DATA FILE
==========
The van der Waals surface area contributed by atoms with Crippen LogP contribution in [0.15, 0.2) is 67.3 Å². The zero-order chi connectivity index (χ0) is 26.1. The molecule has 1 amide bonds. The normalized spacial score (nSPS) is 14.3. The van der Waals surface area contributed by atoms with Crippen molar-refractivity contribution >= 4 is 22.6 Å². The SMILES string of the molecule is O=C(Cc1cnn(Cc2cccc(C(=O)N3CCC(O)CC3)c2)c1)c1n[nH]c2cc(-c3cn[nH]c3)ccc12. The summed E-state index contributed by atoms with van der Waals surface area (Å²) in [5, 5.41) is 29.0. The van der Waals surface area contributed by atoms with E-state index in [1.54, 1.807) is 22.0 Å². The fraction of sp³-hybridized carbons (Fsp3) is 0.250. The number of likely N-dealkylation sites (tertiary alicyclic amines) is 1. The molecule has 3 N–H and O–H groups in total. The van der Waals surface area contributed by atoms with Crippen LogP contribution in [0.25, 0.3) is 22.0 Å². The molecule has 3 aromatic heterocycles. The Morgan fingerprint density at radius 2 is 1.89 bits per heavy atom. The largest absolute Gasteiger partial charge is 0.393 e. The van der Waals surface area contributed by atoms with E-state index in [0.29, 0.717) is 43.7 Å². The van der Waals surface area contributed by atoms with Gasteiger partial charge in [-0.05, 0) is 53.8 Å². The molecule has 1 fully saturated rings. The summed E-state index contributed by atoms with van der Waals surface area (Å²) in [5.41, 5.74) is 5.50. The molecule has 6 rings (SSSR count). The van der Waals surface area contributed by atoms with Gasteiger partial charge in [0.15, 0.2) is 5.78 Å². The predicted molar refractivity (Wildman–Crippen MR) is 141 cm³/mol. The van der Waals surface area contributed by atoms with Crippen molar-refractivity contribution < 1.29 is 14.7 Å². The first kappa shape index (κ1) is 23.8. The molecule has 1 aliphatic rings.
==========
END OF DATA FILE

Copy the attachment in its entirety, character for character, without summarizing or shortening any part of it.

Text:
The van der Waals surface area contributed by atoms with Crippen LogP contribution in [0.15, 0.2) is 67.3 Å². The zero-order chi connectivity index (χ0) is 26.1. The molecule has 1 amide bonds. The normalized spacial score (nSPS) is 14.3. The van der Waals surface area contributed by atoms with Crippen molar-refractivity contribution >= 4 is 22.6 Å². The SMILES string of the molecule is O=C(Cc1cnn(Cc2cccc(C(=O)N3CCC(O)CC3)c2)c1)c1n[nH]c2cc(-c3cn[nH]c3)ccc12. The summed E-state index contributed by atoms with van der Waals surface area (Å²) in [5, 5.41) is 29.0. The van der Waals surface area contributed by atoms with E-state index in [1.54, 1.807) is 22.0 Å². The fraction of sp³-hybridized carbons (Fsp3) is 0.250. The number of likely N-dealkylation sites (tertiary alicyclic amines) is 1. The molecule has 3 N–H and O–H groups in total. The van der Waals surface area contributed by atoms with Crippen LogP contribution in [0.25, 0.3) is 22.0 Å². The molecule has 3 aromatic heterocycles. The Morgan fingerprint density at radius 2 is 1.89 bits per heavy atom. The largest absolute Gasteiger partial charge is 0.393 e. The van der Waals surface area contributed by atoms with E-state index in [0.29, 0.717) is 43.7 Å². The van der Waals surface area contributed by atoms with Gasteiger partial charge in [-0.05, 0) is 53.8 Å². The molecule has 1 fully saturated rings. The summed E-state index contributed by atoms with van der Waals surface area (Å²) in [5.41, 5.74) is 5.50. The molecule has 6 rings (SSSR count). The van der Waals surface area contributed by atoms with Gasteiger partial charge in [0.15, 0.2) is 5.78 Å². The predicted molar refractivity (Wildman–Crippen MR) is 141 cm³/mol. The van der Waals surface area contributed by atoms with Crippen molar-refractivity contribution < 1.29 is 14.7 Å². The first kappa shape index (κ1) is 23.8. The molecule has 1 aliphatic rings.